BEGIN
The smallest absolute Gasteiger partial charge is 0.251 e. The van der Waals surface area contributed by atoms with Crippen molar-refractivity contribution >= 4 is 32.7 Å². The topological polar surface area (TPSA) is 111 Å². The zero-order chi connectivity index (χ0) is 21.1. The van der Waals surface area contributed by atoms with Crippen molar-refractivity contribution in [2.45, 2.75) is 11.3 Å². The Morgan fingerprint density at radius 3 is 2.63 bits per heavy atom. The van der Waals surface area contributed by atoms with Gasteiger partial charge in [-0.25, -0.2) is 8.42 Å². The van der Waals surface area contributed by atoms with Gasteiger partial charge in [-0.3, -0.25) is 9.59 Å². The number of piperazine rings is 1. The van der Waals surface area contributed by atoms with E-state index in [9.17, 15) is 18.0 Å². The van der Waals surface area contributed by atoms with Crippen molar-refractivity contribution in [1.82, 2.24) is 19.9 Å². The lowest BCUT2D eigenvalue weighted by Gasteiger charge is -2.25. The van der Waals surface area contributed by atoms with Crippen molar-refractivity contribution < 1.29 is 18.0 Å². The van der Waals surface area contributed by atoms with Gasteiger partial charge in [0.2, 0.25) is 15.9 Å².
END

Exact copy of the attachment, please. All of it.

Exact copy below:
The smallest absolute Gasteiger partial charge is 0.251 e. The van der Waals surface area contributed by atoms with Crippen molar-refractivity contribution >= 4 is 32.7 Å². The topological polar surface area (TPSA) is 111 Å². The zero-order chi connectivity index (χ0) is 21.1. The van der Waals surface area contributed by atoms with Crippen molar-refractivity contribution in [2.45, 2.75) is 11.3 Å². The Morgan fingerprint density at radius 3 is 2.63 bits per heavy atom. The van der Waals surface area contributed by atoms with Gasteiger partial charge in [-0.25, -0.2) is 8.42 Å². The van der Waals surface area contributed by atoms with Gasteiger partial charge in [-0.3, -0.25) is 9.59 Å². The number of piperazine rings is 1. The van der Waals surface area contributed by atoms with E-state index in [9.17, 15) is 18.0 Å². The van der Waals surface area contributed by atoms with Crippen molar-refractivity contribution in [1.82, 2.24) is 19.9 Å². The lowest BCUT2D eigenvalue weighted by Gasteiger charge is -2.25. The van der Waals surface area contributed by atoms with Crippen molar-refractivity contribution < 1.29 is 18.0 Å². The van der Waals surface area contributed by atoms with Gasteiger partial charge in [0.2, 0.25) is 15.9 Å².